The range of habitats in the Gesäuse and their natural condition give rise to a large variety of orchids. These can be seen from the paths on the guided walks run by the National Park rangers. Over 50 species have been identified in and around the National Park.
The striking colours and varied shapes of the orchid flowers fulfil their primary function of propagating the species in a variety of ways. For instance, the flower of the lady's slipper is formed into a pouch into which insects are lured so that they can then escape only by a specific route. On this route out they pollinate the flower.
Deception and disguise…In many cases the varied forms of the orchid flowers are assigned very special functions. This will be explained in more detail using the lady's slipper as an example. The yellow colour of the slipper-shaped labellum and the scent which is somewhat reminiscent of vanilla attract numerous insects. For instance, you can see beetles, bumble bees, hoverflies, flies and hummingbird hawk-moths on the flowers. However, these species are unable to carry out pollination in which the pollen of one plant is transferred to the stigma of an unrelated plant.
Pollination which ensures that genetic mixing occurs can only be carried out by species of small wild bees. During this process it is apparent that the bees are deceived by the scent and the beautiful colour. Once the insects have slipped inside the yellow labellum (what is known as a pouch) they will soon notice that there is nothing there to eat. However, they are unable to escape from the pouch straight away. The route upwards across the large opening is impossible due the very smooth inside wall of the pouch and the fact that the upper edge curves inwards. And it is also impossible to fly out because of the lack of space.
However, the lady's slipper provides two "emergency exits" which can be reached via a "road" of hairs. So the insect is specifically guided to one of the two exits which lie to the left and right of the flower. However, on its way to freedom, the bee first has to crawl beneath the green stigma. If the bee has already visited another lady's slipper flower it will have pollen on its back and this is now wiped off, pollinating the flower. It then comes to the narrowest point through which it has to squeeze to get out into the open. The exit is constricted so much by the thick hair on the underside and a stamen on the upper side that the bee has to exert quite some force in order to escape from the flower. The exit is just big enough for the small wild bees to be able to squeeze through. This releases the sticky clump of pollen from the stamen onto the bee's back. This pollen will then serve to pollinate the next flower.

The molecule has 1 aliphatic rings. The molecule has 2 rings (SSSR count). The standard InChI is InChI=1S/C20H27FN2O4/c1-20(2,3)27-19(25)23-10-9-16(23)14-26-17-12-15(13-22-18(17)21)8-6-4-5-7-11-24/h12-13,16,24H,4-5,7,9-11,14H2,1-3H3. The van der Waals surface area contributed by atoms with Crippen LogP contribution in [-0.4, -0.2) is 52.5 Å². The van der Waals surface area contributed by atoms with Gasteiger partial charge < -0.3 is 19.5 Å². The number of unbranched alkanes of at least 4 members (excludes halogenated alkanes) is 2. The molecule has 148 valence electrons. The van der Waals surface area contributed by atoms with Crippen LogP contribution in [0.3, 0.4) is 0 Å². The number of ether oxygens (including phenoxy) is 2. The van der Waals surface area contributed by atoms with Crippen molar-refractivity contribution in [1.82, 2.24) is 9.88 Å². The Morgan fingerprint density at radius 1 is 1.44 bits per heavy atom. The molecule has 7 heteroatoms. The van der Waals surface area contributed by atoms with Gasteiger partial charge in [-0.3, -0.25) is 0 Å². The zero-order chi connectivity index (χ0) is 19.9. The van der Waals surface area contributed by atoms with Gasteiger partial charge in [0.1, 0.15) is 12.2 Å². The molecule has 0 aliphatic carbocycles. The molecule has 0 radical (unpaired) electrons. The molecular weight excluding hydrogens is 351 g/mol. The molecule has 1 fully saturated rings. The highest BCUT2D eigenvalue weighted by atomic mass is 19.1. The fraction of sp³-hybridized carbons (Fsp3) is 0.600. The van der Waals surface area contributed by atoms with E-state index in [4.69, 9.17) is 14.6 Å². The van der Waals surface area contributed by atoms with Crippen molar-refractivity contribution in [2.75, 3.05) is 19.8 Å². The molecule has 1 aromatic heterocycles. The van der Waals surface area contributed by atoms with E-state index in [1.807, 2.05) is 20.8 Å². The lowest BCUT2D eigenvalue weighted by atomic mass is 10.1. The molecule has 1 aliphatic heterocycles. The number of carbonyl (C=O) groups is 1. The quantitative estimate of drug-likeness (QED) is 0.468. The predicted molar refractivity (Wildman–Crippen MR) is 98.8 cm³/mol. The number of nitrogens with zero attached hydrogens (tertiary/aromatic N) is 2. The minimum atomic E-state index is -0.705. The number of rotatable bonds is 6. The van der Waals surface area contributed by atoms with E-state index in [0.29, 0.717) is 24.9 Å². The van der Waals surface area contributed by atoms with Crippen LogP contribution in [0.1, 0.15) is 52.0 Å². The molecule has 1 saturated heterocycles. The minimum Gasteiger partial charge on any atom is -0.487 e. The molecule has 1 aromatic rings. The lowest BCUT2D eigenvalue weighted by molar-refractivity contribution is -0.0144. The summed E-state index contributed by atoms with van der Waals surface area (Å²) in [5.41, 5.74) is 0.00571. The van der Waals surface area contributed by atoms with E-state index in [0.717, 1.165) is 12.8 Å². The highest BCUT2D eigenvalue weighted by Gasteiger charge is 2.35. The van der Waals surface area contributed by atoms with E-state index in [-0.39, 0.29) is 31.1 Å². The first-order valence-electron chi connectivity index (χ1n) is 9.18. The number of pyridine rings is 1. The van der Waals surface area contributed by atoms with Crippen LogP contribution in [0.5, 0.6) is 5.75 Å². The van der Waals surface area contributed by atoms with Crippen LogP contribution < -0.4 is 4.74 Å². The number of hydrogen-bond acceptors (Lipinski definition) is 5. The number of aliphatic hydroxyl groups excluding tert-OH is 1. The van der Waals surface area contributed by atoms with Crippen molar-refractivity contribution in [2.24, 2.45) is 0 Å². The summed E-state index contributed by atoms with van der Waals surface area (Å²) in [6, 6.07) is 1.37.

The narrow exit is far too small for the much larger honey bee or for bumble bees. If they end up in the flower, these insects can get out of the pouch again through the large opening because of their size.
The wild bee is caught in the pouch trap. It can only escape the pouch at one place. This is where the parcel of pollen is released onto the bee's back. After leaving the trap the bee has the clump of pollen on its back (see arrow) and will pollinate the next flower with it.
More on orchids in volume 9 of the National Park series "Schriftenreihe des Nationalparks Gesäuse": (in German)
Kerschbaumsteiner H., Thaler R. & Hinterreiter H. (2012): Wildorchideen im Nationalpark Gesäuse, pages 152-155 or in volume 4 "Orchideenflora am Tamischbachturm" by Kammerer H. & Thaler R., pages 37-49.